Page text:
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‘Tis the season to be jolly…but not too jolly if you’re a football fan

This is a story from the FSF archive – the FSF and Supporters Direct merged to become the FSA in 2019 – so this page may contain hyperlinks that do not work and/or have missing files. Our archived pages are not maintained and will not be updated.

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Christmas is nearly here which means more football and, for many, more booze. While alcohol is often part of fans’ football culture it’s important supporters are aware of the legislation surrounding alcohol and football (even if we don’t agree with it all). FSF Caseworker Amanda Jacks explains more below.

Deck the halls with boughs of holly, ‘tis the season to be jolly… but not too jolly if you’re a football fan! There is raft of legislation around football supporters and alcohol and, unfortunately, we see a lot of fans unintentionally falling foul of the law.

For instance, it’s illegal to drink on a minibus or coach to (or from) a game, illegal to drink in view of the pitch, illegal to take alcohol into a stadium, and illegal to enter a stadium drunk.

Train companies can insist trains are “dry”, sneak booze on board and you could be in trouble. If you’re travelling by coach to a game and stop on the way the Traffic Commissioner’s guidelines even state that alcohol can only be drunk if you’re eating a ‘substantial’ meal!

While we don’t agree with these laws we’d rather fans were aware of what could happen as the consequences of not knowing can be serious.

Earlier this season we provided legal representation for a 24-year-old fan, from the north-west, who’d travelled to London to support his team. We’ll call him John. On the way down John drank six pints over the course of the day – it was a late afternoon kick off – but vehemently denies being drunk.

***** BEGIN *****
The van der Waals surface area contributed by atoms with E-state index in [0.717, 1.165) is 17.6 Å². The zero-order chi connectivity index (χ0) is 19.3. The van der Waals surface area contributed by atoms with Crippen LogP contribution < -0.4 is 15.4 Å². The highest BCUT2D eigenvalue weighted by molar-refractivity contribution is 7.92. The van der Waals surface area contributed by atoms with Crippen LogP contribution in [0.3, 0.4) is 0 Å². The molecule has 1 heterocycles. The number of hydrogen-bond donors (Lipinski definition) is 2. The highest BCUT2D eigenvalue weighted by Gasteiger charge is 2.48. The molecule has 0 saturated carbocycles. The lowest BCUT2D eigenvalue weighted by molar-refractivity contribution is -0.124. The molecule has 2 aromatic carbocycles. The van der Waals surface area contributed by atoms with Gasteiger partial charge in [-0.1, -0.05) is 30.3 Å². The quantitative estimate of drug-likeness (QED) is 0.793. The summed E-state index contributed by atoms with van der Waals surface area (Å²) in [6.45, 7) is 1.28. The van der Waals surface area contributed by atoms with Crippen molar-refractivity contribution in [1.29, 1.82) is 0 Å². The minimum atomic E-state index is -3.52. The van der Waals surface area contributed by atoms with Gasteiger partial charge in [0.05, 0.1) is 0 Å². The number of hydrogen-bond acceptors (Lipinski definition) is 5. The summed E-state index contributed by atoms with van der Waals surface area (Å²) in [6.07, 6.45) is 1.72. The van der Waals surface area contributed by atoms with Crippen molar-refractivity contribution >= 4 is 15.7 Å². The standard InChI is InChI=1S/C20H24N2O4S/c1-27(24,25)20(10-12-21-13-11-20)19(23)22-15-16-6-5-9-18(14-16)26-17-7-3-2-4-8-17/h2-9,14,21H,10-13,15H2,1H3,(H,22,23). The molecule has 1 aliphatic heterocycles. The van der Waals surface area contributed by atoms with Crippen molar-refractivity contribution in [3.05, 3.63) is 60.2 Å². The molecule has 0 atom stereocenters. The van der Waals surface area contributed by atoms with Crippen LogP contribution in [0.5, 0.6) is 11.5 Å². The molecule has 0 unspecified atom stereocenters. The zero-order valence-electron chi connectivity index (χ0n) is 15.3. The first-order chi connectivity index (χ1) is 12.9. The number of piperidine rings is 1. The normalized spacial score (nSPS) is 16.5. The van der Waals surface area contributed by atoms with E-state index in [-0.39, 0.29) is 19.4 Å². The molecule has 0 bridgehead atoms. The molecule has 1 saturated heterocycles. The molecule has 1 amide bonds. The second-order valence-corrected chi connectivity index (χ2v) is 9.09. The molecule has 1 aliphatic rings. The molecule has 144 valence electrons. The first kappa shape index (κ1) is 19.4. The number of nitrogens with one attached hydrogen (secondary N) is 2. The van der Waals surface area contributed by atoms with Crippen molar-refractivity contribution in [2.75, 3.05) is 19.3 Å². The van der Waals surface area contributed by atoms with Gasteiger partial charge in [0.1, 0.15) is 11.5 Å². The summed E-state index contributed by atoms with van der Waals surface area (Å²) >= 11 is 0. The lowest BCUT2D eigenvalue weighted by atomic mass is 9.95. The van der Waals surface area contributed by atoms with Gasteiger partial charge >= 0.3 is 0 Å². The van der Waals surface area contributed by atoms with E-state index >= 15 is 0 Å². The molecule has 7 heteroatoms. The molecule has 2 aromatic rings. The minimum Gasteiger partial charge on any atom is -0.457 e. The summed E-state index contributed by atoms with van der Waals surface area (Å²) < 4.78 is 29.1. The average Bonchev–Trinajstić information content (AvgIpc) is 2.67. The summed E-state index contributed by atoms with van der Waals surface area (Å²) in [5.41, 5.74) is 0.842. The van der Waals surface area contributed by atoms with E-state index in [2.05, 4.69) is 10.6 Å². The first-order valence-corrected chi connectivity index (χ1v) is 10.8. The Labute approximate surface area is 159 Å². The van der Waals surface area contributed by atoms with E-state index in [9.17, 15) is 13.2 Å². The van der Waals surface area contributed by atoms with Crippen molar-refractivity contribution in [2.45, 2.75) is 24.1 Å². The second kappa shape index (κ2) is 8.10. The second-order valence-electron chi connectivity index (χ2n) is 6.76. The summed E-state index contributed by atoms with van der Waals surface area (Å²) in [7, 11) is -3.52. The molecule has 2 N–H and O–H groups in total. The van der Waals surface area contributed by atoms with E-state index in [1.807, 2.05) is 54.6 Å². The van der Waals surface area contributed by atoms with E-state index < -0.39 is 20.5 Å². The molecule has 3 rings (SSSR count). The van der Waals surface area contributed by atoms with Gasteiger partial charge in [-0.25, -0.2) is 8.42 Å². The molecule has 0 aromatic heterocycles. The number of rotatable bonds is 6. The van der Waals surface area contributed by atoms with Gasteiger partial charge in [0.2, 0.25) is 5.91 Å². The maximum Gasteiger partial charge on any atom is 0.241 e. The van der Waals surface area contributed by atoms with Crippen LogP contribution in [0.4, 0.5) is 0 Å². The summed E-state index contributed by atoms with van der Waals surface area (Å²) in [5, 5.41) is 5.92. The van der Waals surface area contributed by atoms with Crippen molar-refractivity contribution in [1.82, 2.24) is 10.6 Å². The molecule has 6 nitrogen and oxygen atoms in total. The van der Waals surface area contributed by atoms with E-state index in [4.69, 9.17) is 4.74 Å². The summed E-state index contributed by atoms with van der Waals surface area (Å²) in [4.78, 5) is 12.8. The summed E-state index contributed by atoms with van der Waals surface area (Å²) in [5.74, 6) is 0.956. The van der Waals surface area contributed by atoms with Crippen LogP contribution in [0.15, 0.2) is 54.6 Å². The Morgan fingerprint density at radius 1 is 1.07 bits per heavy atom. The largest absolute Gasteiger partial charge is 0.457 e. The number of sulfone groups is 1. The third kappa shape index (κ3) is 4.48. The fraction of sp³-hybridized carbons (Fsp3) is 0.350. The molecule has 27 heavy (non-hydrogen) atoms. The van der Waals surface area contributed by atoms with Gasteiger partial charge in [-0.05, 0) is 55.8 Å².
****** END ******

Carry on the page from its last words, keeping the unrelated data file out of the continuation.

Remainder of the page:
Nonetheless, that John was a decent and respectable man with a clean recorded counted for nothing when police spotted him on the concourse, decided he was drunk and arrested him.

He was offered the use of a solicitor by the police but declined. Big mistake!

Always, always accept this offer, it’s free and the solicitor is unconnected to the police. John was taken to a local station and not released until 5pm the following day. That’s almost 24 hours in police custody.

However, he wasn’t charged at the time and had to travel back to London at a later date to discover his fate. Bail conditions were draconian – he couldn’t attend any football match and a Football Banning Order (FBO) was on the table. John also had to make a third visit back to London for his court hearing.

While John escaped an FBO, he was advised to plead guilty, simply because he’d admitted in his statement that he’d had a drink and that was deemed an admission of guilt. John was fined £180 and now has a criminal record for entering a stadium while drunk.

So, the moral of the story is this – while statistically the chances of you being arrested for an alcohol-related offence over Christmas are relatively low, you could still be ejected or find yourself turned away at the turnstiles, or even prevented from travelling on your train home.

Neither stewards nor police will breathalyse you if you’re suspected of being drunk, it is entirely at their discretion and, trust me, it’s very, very difficult to appeal that decision.

There is a debate to be had about the legislation around football and alcohol, and perhaps even if prosecutions such as John’s are in the public interest, but that’s for next year. But please remember that getting a criminal record can have an adverse impact on many aspects of your life, from job hunting to long-term football bans.

We’re not the fun police, alcohol is often part of matchday culture, but we’d rather fans understand the possible consequences of being a little too jolly when attending a football match over the festive season.

Merry Christmas and Happy New Year!

  • If you’re arrested and in need of legal support over Christmas, it’s business as usual. Email Amanda Jacks, call 07703 51955 or via Twitter @fsf_faircop.

Thanks to Action Images for the image used in this blog.

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